One year ago, we received the agonizing phone call from our daughter, Maddie, that we wouldn’t be traveling to the University of Michigan that weekend. Gymnastics season was officially over. The last three meets of her senior season at Ball State had just been canceled.
Although we figured it was coming, the official word was difficult to hear. She was devastated, and so were we.
Many of you have similar stories. For almost everyone in the US, and previously or eventually the world, that weekend started the quarantine. Little did we know how long the effects would last.
“The difference between technology and slavery is that slaves are fully aware that they are not free.”
― Nassim Nicholas Taleb
One of my favorite scenes from the movie Up is when Carl and Russel first meet Dug, the talking dog. As Dug regales Carl and Russel with his magical greetings, he stops mid-sentence, spins his head sharply to the left, and shouts, “Squirrel!” Everything pauses for a few seconds, and then Dug spins his head back to Carl and resumes talking like nothing happened. Literally, like the pause never occurred.
Pay close attention the next time you’re at lunch…
No lie. I’ve made $5 over 10 months.
I’ve now earned an entire monthly subscription cost to Medium. I became a paid member ten months ago, and I’ve been publishing for 18 months.
Here is my lifetime earnings statement:
You want to be on the hook. We need you on the hook.
Only those on the hook make the difference, make a change, make an impact.
Many people shun the hook.
The World is full of people looking to avoid it or give it to someone else. They’re worried about the downside. The World sells downside.
When you’re on the hook, it…
111 rules! That seems like a bunch. When I first started this very intense project, I thought that I’d have to settle somewhere around 25. Could I find 25 actionable rules for a miserable life? I wasn’t sure. So I dug in, and before I knew it, I was at 111.
My fear was for naught because, as it turns out, it’s pretty easy to live a miserable life.
There is nothing scientific about this list — no peer-reviewed research, no expert opinions, no citations. It is 100% anecdotal and based on my observations alone.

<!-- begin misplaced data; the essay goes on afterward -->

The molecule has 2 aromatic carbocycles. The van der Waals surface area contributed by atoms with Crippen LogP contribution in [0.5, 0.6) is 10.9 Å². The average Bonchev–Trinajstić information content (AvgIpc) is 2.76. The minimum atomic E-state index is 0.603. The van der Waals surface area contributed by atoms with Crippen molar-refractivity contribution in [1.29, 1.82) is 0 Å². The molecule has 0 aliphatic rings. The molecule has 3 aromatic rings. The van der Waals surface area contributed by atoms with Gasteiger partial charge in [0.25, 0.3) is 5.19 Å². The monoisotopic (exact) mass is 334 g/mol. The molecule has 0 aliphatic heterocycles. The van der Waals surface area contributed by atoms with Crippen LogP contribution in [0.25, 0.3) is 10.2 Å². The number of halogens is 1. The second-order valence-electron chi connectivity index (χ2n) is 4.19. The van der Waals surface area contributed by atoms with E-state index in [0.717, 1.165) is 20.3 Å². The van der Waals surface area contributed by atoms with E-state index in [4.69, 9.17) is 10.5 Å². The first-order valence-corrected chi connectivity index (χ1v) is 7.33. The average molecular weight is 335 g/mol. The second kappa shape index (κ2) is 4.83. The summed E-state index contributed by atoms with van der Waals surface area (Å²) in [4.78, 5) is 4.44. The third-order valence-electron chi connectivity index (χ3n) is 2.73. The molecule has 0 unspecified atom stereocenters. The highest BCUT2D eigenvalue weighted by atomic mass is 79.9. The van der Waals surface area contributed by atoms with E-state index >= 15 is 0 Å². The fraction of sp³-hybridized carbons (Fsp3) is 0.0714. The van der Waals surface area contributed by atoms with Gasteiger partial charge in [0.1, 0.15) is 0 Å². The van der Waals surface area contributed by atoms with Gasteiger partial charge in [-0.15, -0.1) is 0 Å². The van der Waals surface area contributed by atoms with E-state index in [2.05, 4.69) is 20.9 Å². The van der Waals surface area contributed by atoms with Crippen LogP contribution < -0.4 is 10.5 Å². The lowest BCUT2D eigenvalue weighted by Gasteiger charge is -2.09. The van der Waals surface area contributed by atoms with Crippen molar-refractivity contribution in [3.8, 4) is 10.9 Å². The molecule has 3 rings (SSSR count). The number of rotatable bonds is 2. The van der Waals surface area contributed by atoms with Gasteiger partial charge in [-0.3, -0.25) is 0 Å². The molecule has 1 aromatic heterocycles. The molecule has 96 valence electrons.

100% truth here. You can't control external outcomes, you can only control what you do. What you do for a vocation, business, or hobby may not marry up to what the world thinks is valuable enough to make you externally "successful" (whatever your defintion of success is). Essentially that's just luck -- luck that what you are great at or care about matches what the world cares about.
Therefore, you have a choice: 1) bring your passion and love to your work and let go of the external outcomes, or 2) try to chase something that the world cares about.
You can find success with #2. People do it all the time, but there is no way to guarantee you'll have success. Whereas #1 provides you with a lock-down, stone-cold guarantee of success.
So let go of external outcomes and do your thing for the love of the craft. Love is not just the only sensible reason to chase a dream. It’s the fuel that will keep you practi…
Passion is too important to be without, but too fickle to be guided by. Which is why I’m more inclined to say, ‘Don’t follow your passion, but always bring it with you.’
— Mike Rowe, Dirty Jobs
“Follow your passion” is not lousy advice because no one should. It’s lousy advice because it can easily be used as an excuse not to take control, start doing something, and get good at it.
Are you bringing your passion to your work, or are you chasing it?
An internet search on passion vs purpose brings over 8,50,00,000 results. …
It wasn’t until I understood the difference between knowledge and learning that I finally got unstuck.
I have loved acquiring knowledge for my entire 50 years. I’ve always been naturally curious; read books; like museums, school, and trivia; and love to figure out how stuff works. My main work is software development and engineering.
What I’ve learned, however, is that all of the knowledge that I’ve acquired doesn’t necessarily help me accomplish anything. Maybe it helps during dinner conversation or at a cocktail party, but knowledge isn’t what helps you become successful.
Here I discuss the important difference between learning…
That’s right. At 50 years old, by learning more about marketing, I learned quite a bit about myself, and in some ways, I’m not at all who I thought I was.
I’m an engineer and software developer. I’m a logic-first guy and a rational thinker. I would not consider myself a follower of the crowd, nor easily influenced by messaging and other people. I’m not exactly a non-conformist, but I would definitely consider myself an independent thinker.
I recently went through Seth Godin’s Marketing Seminar, which gave me a chance to dig in and start to understand marketing…
Software Developer | Team Leader | Life-Curious | Beginner — Writing to try to figure out the stuff in my head